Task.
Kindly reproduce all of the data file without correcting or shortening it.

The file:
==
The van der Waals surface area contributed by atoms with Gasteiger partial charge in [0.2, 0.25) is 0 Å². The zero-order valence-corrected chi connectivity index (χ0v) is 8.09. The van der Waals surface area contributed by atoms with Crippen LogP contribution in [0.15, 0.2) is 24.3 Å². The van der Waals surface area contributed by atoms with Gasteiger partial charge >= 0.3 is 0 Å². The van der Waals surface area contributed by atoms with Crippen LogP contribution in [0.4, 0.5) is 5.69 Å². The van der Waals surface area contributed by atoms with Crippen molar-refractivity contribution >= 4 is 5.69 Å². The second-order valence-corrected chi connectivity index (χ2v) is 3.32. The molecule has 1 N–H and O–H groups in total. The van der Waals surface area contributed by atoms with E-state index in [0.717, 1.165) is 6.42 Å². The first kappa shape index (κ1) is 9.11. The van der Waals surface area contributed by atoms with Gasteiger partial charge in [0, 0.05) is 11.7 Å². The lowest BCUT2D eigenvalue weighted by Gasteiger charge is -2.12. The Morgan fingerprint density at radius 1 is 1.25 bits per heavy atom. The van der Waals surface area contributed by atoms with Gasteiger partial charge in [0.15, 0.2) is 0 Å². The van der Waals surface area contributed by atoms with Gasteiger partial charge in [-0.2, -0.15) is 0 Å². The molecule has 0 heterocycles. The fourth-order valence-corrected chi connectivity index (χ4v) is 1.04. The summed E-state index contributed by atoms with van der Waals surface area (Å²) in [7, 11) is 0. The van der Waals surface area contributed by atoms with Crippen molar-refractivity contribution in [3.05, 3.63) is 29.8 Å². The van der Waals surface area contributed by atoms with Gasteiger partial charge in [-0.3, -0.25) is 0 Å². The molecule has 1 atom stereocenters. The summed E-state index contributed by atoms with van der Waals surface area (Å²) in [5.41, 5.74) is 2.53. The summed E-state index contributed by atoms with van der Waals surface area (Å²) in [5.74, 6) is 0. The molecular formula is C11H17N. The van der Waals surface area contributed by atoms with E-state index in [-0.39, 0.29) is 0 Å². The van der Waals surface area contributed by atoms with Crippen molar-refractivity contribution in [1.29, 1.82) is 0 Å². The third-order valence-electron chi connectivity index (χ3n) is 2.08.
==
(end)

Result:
The van der Waals surface area contributed by atoms with Gasteiger partial charge in [0.2, 0.25) is 0 Å². The zero-order valence-corrected chi connectivity index (χ0v) is 8.09. The van der Waals surface area contributed by atoms with Crippen LogP contribution in [0.15, 0.2) is 24.3 Å². The van der Waals surface area contributed by atoms with Gasteiger partial charge >= 0.3 is 0 Å². The van der Waals surface area contributed by atoms with Crippen LogP contribution in [0.4, 0.5) is 5.69 Å². The van der Waals surface area contributed by atoms with Crippen molar-refractivity contribution >= 4 is 5.69 Å². The second-order valence-corrected chi connectivity index (χ2v) is 3.32. The molecule has 1 N–H and O–H groups in total. The van der Waals surface area contributed by atoms with E-state index in [0.717, 1.165) is 6.42 Å². The first kappa shape index (κ1) is 9.11. The van der Waals surface area contributed by atoms with Gasteiger partial charge in [0, 0.05) is 11.7 Å². The lowest BCUT2D eigenvalue weighted by Gasteiger charge is -2.12. The Morgan fingerprint density at radius 1 is 1.25 bits per heavy atom. The van der Waals surface area contributed by atoms with Gasteiger partial charge in [0.15, 0.2) is 0 Å². The van der Waals surface area contributed by atoms with Gasteiger partial charge in [-0.2, -0.15) is 0 Å². The molecule has 0 heterocycles. The fourth-order valence-corrected chi connectivity index (χ4v) is 1.04. The summed E-state index contributed by atoms with van der Waals surface area (Å²) in [7, 11) is 0. The van der Waals surface area contributed by atoms with Crippen molar-refractivity contribution in [3.05, 3.63) is 29.8 Å². The van der Waals surface area contributed by atoms with Gasteiger partial charge in [-0.3, -0.25) is 0 Å². The molecule has 1 atom stereocenters. The summed E-state index contributed by atoms with van der Waals surface area (Å²) in [5.41, 5.74) is 2.53. The summed E-state index contributed by atoms with van der Waals surface area (Å²) in [5.74, 6) is 0. The molecular formula is C11H17N. The van der Waals surface area contributed by atoms with E-state index in [-0.39, 0.29) is 0 Å². The van der Waals surface area contributed by atoms with Crippen molar-refractivity contribution in [1.29, 1.82) is 0 Å². The third-order valence-electron chi connectivity index (χ3n) is 2.08.